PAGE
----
Today, Net Impact publishes its ninth annual survey of social and environmental graduate school programs, called “Business As UNusual” (download). The title notwithstanding, it reveals that such programs have become woven into the fabric of many college and university curricula — that teaching sustainability is, indeed, business as usual on campuses these days.
That doesn’t necessarily mean these programs are equipping today’s students for tomorrow’s challenges.
Net Impact, a membership group of students and young professionals seeking “to work within and beyond business for a sustainable future,” has chapters on more than 300 college campuses around the world, the bulk in North America. It also has a large and vibrant professional network of alumni, a high percentage of whom are working in sustainability-related jobs in the private, nonprofit and public sectors.
Each year since 2006, the organization has surveyed students about college and university social and environmental graduate programs, including each school’s offerings, students' assessments of its strengths and weaknesses, a sampling of courses, annual program costs, key faculty and other information. The resulting report rates nearly 100 different schools.
In this year's edition, top-rated schools for environmental programs include University of California, Santa Barbara; Presidio Graduate School; Pinchot Bainbridge Graduate Institute; the University of Michigan; and MIT.
A separate ranking of schools for social impact programs is led by Presidio Graduate School; Yale; Pinchot Bainbridge Graduate Institute; the University of Michigan; Colorado State and Duke tied for fifth.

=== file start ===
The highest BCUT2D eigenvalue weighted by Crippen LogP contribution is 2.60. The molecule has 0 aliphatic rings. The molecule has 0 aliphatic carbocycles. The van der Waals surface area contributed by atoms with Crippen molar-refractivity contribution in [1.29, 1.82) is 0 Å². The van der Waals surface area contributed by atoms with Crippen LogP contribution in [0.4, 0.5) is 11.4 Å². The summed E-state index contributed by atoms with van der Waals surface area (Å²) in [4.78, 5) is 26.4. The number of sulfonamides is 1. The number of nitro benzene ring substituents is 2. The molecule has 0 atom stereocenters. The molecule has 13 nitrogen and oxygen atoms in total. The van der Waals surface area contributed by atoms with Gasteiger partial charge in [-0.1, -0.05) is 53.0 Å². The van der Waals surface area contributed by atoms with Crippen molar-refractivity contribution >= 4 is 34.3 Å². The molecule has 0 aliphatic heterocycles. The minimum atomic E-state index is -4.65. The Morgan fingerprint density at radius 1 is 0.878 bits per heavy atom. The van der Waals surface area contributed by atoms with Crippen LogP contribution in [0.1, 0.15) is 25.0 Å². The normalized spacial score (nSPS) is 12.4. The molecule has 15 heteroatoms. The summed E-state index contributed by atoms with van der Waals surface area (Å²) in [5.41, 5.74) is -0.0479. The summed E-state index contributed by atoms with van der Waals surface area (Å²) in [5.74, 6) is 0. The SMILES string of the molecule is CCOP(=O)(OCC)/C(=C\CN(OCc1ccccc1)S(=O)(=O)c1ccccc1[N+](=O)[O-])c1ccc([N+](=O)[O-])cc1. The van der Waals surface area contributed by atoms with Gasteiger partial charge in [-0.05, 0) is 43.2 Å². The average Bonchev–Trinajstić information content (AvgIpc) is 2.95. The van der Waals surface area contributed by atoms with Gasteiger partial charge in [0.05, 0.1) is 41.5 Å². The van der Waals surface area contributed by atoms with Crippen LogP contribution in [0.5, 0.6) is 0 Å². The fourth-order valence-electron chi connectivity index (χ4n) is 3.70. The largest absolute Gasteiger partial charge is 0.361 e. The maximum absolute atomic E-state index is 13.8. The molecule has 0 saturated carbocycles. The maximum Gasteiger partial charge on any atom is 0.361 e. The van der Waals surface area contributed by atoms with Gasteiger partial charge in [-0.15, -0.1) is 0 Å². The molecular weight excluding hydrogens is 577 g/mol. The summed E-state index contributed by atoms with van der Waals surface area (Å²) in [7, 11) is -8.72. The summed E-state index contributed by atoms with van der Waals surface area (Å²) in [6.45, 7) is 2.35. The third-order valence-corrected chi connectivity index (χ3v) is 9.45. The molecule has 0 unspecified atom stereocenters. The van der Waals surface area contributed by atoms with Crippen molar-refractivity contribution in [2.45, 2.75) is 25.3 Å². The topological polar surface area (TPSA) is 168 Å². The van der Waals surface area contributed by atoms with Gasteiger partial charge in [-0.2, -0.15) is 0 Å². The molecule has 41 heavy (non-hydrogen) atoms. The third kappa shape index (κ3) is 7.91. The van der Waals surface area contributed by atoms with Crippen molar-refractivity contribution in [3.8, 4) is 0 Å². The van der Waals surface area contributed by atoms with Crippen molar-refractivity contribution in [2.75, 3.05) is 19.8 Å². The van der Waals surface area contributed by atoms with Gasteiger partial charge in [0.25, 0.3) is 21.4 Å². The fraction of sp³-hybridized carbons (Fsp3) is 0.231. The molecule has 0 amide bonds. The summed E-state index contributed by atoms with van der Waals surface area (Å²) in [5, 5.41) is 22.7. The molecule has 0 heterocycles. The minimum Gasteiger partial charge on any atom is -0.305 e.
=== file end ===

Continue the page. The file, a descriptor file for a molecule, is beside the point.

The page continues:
All good, but that's not necessarily what interests me about the report. For the past several years, Net Impact also has surveyed student attitudes about whether their schools are meeting their needs, as well as the overall importance of corporate sustainability to the world of business.
The survey results suggest that graduate programs aren’t keeping pace with student interest in social and environmental issues. When asked to describe their satisfaction with the sustainability curriculum at their school, the percentage of students who say they are “completely” satisfied has dropped, from 27 percent in 2010 to just 16 percent in 2014, the lowest level in the five years Net Impact has asked this question. "Not at all" satisfied jumped from 1 or 2 percent the past four years, to 5 percent this year. This, despite the overall growth of social and environmental course offerings.
How satisfied are you with the number of courses on
Student sophistication about these issues seems to be growing faster than what schools are offering, said Linda Gerard, Net Impact’s VP Brand Marketing and Innovation. “There is no doubt that the mainstreaming of social and environmental impact across business schools is continuing to grow,” she told me. “The majority are increasing the integration of those issues in exciting and innovative ways, both because the market demands it and the students demand it.”
However, she added, “Schools are doing more than ever but student satisfaction ratings are lower than ever. The bar is rising in terms of student expectations.”
This is not the first time Net Impact has noted the disconnect between business schools and the business world. A study three years ago conducted with the World Environment Center found that companies do a lot of internal training and preparation because grad school sustainability curricula is much too narrowly focused.